I met up with Michele (pronounced the men’s way, not the women’s way) from Italy today. He’s someone who also posts on the RTK forums, and is really good at Japanese. He’s in town to take the JLPT N1. We had a bit of a mess at first trying to meet up.
We agreed to meet at Kings Cross/Saint Pancras, since that’s the neighborhood where the test is going to take place on Sunday. What neither one of us realized was that there are two national railway stations there: one is called King’s Cross, and one is called Saint Pancras. (Hence the “/” in the name.)
So when I asked him where he was, he said he was in front of the Starbuck’s in the station. That’s odd, I didn’t see a Starbuck’s. But I did see a Burger King. Well, he didn’t see a Burger King at all. So I moved to the wicket in front of platform 2, and he agreed to move in that general direction, thinking that maybe we were just on different floors. We even tried waving. After 10 minutes or so, we finally broke down and started asking around for ideas. Then we found out why we couldn’t see each other.
No, we weren’t in parallel universes, although that would have been far more interesting.
He was in Saint Pancras railway station, and I was in King’s Cross railway station. One is right next to the other.
See? Parallel universes would have been more interesting!
Mitsukoshi and Japan Centre
After finally meeting up, we headed over to the School of Oriental and African Studies (SOAS) campus of the University of London at Vernon Rise, where Sunday’s test will be. It wasn’t too hard to find.
Then it was off to Piccadilly Circus and Mitsukoshi for lunch. Yes, that’s the same Mitsukoshi that’s a famous department store chain in Japan.
Mitsukoshi has a nice restaurant. The food presentation is very attractive, and very standard Japanese. I get the feeling that the intention is to make Japanese tourists feel like they’re “home,” more than it is to bring a taste of Japan to London.
I had the steamed vegetable and sashimi set meal for Â£Â14, and that was one of the cheaper ones. It was very good, but not cheap.
After lunch, we did some browsing around Mitsukoshi’s book shop. What’s interesting about Mitsukoshi is that they don’t really sell a lot of “Japanese stuff,” instead they sell a ton of English souvenirs to Japanese tourists.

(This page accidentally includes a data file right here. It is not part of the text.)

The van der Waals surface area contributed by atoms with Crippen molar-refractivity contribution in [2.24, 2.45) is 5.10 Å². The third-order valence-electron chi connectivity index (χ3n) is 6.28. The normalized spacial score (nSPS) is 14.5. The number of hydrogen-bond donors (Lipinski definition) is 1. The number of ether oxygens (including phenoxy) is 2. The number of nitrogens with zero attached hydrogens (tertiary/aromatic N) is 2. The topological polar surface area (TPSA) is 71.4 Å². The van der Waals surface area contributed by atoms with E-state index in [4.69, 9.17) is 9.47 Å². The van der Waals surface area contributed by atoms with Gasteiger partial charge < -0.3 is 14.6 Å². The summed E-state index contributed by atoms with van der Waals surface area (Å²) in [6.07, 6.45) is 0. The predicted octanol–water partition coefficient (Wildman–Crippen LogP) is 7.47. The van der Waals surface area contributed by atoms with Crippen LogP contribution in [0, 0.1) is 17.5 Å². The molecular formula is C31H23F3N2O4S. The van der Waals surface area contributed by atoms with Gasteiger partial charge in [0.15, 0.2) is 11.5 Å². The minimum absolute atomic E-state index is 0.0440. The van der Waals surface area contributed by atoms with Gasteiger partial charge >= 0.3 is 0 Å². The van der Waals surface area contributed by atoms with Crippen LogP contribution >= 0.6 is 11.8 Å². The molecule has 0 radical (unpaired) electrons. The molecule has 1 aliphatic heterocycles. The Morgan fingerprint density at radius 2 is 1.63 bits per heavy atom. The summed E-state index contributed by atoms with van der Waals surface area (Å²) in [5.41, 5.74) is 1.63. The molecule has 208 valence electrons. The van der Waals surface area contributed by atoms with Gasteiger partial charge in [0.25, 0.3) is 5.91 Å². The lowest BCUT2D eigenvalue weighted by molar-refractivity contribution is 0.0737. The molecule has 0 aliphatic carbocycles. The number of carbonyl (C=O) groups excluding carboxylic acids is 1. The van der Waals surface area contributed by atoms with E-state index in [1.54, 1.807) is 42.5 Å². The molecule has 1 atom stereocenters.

Again, it’s the whole, “Hey, if you’re Japanese, then this is a store that caters to you” vibe. It was kind of disappointing, really. They had a good book store, but the prices were hideous. It was yet another case of, “Don’t you mean dollars instead of pounds?” A lot of cheap books, 1800 yen books, were going for Â£Â35.
After being scared away by the expensive books, we headed over to the Japan Centre, to look at their smaller selection of books. Japan Centre is neat, because they actually have Japanese products.
The downside, again, are some crazy high prices. Also, their book selection is much smaller than Mitsukoshi’s, and the prices aren’t much better.
The upside of Japan Centre is that it has a lot of Japanese products, like food and other things. It also has a restaurant that I’ll have to try later.
We looked around a bit more, and then headed back to the Piccadilly Circus tube station, and called it a day.
I headed back to the room, crashed for a bit, studied some, then headed off to Nando’s, a Portugese-style chicken chain. That’s some good chicken. The store is a little chaotic, but the chicken is tasty. It’s in some kind of sauce, but it’s delicious. The downside is that it’s not too cheap. Â£Â9 ($14?) for a meal.
Welcome to London. Empty your wallets, please.